2 Broke Girls – Season One
Given the wearily hip title and the somewhat too-cool-for-school network promotion of the show on TV, you would assume that this idea would not have any originality about it. A poor girl living and working in Williamsburg, Brooklyn and a rich-girl-turned-poor-girl from the Upper East Side of Manhattan working together (and at the end of the pilot, living together) sounds like a plot that’s been done multiple times before. However, something about this is intriguing enough to tune in to figure out if it truly would be a simple reheat or if it would deliver something different.
We are first introduced to Kat Dennings (who you might recognize as the teen daughter of Steve Carrell’s love interest in The 40-Year-Old Virgin) as her character Max, a waitress at a diner in Williamsburg. Her first dialogue is with the perverted chef Oleg (Jonathan Kite) in an effort to get him to stop looking at her breasts makes viewers fall in love with Max’s sharp, sarcastic, and, at times, cynical personality. After having to work with another waitress who constantly has sex in the stock room of the diner, Max comes home to her boyfriend as he and his band listen to music on the radio as their “band practice.” It becomes apparent when he removes his shirt that he uses his body on sharp-witted Max to get his quick fix and makes her forget her night job of making cupcakes for the diner.
We later find her that she also has a sweet side in her next scene in the diner, helping her manager (Matthew Moy) with his grammar to pass an immigration test and giving the diner’s cashier (Garrett Morris) a cupcake for his birthday. Morris’s character, Earl, and Max share a rather interesting relationship that plays on not-so-serious flirtation which I found to be rather endearing. Her relationship with the manager Han (who had Americanized his name to “Bryce” as he discusses in his first appearance on screen) seems like one of a mutual understanding, but with him never letting her forget that he’s her boss.
Soon after, we are introduced to Beth Behrs (who hasn’t really appeared in anything well-known aside from a straight-to-video American Pie sequel) as her character Caroline takes the place of the sex-driven waitress that Han fires. Caroline seems like any other girl who lived a life of luxury. Interestingly enough, she actually has a business degree from UPenn (which provides some foreshadowing at the end of the episode) and isn’t as stuck up as she puts up initially. She has a down-to-earth personality, extremely friendly, and is also sharp witted. Viewers will find that Caroline isn’t above doing anything she can to survive after her family loses their money when Max finds her sleeping on a subway amongst graffiti, the homeless, and even the lower and middle class citizens of New York City after being unable to find a place to stay.
We later find out from the Manhattan socialite whose kids Max babysits for as her second job that her friends pretended they weren’t home and shunned her completely. Despite these moments of humility, even Caroline has her moments of diva-like behavior, such as her disgust in wearing the “tacky” (and unclean) uniform from the previous waitress and revealing that she found the diner by searching online for a place that no one in the Upper East Side would be caught dead near (which is pretty believable, in actuality).
From there, the two connect through Caroline turning a bigger profit on the cupcakes that Max makes for the diner, though Caroline only finds out after Max tells her who makes them. Their connection strengthens after Caroline gets hit on by Max’s boyfriend and Caroline informs Max about it. Max doesn’t believe her, leaves Caroline to fend for herself at the diner, and finds out as she walks into her apartment while her boyfriend is having sex with another woman. She kicks him out without a second thought, as expected for a character like Max, introduced as someone with low tolerance for bull.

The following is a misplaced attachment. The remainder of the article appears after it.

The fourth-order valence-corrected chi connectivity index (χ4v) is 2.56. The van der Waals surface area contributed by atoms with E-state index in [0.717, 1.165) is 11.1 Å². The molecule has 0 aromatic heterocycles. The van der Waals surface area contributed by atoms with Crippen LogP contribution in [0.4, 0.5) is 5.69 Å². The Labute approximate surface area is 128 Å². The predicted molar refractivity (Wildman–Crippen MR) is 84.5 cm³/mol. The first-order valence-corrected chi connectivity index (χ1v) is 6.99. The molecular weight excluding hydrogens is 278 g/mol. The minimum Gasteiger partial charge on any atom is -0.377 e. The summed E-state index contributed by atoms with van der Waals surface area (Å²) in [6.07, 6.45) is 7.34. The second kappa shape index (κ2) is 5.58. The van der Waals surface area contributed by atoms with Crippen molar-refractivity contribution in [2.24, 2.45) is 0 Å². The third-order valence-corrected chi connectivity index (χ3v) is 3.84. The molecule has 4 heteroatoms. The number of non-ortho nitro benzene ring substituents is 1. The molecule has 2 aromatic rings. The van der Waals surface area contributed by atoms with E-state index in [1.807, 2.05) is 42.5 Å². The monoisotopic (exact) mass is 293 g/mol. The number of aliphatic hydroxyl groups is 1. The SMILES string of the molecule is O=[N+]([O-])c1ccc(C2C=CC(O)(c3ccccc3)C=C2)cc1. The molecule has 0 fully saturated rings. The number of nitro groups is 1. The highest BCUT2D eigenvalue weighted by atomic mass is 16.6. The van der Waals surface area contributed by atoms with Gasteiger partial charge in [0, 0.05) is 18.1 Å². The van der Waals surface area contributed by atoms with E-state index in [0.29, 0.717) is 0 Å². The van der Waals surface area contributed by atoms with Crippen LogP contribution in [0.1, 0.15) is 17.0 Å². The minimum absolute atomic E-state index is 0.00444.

This then creates a friendship between her and Caroline. From there, the two become roommates and Caroline proposes a plan on a horse she and Max were able to get from Caroline’s estate (through unexplained means and while drinking Starbucks): opening a cupcake store. As Caroline has the business background and Max can bake, it seems like a very ingenious idea. The problem? They have to make $250,000 in order to achieve this goal. The episode ends with the amount they made on the profit from the cupcakes ($387.25).
While some may find this kind of idea rather unoriginal, the interesting character dynamics between Caroline and Max is what may make this show an interesting watch. Max’s sarcastic sense of humor is one that people will find quite amusing. Not only that, but she is able to acknowledge her lack of better judgment in her constantly-shirtless (now former) boyfriend, which she says “makes a smart girl become stupid,” and was able to see that Caroline wasn’t as bad as she had thought. On the other hand, we have Caroline, who seems to be more than a ditsy blonde coming from money. She actually has intellect, wit, and a drive to be something more, which was also something unexpected. One would assume Caroline to be a girl who is unable to live without her father’s cash flow, but she displays a lot of independent behavior which is rather relieving to see.
The dynamics between these two could be something that makes the show something more than what it is. While there are moments that some would feel are a bit tasteless (like the chef’s over the top come-ons towards Max and the boyfriend’s need to remove his shirt any chance he gets, which Caroline calls him out on by referring to him as “Jersey Shore”), this show might be going somewhere with Max’s blunt personality and Caroline’s open acceptance of her reality but not completely losing the rich girl persona expected of her. Hopefully, it stays on the air long enough for us to see where it goes from here.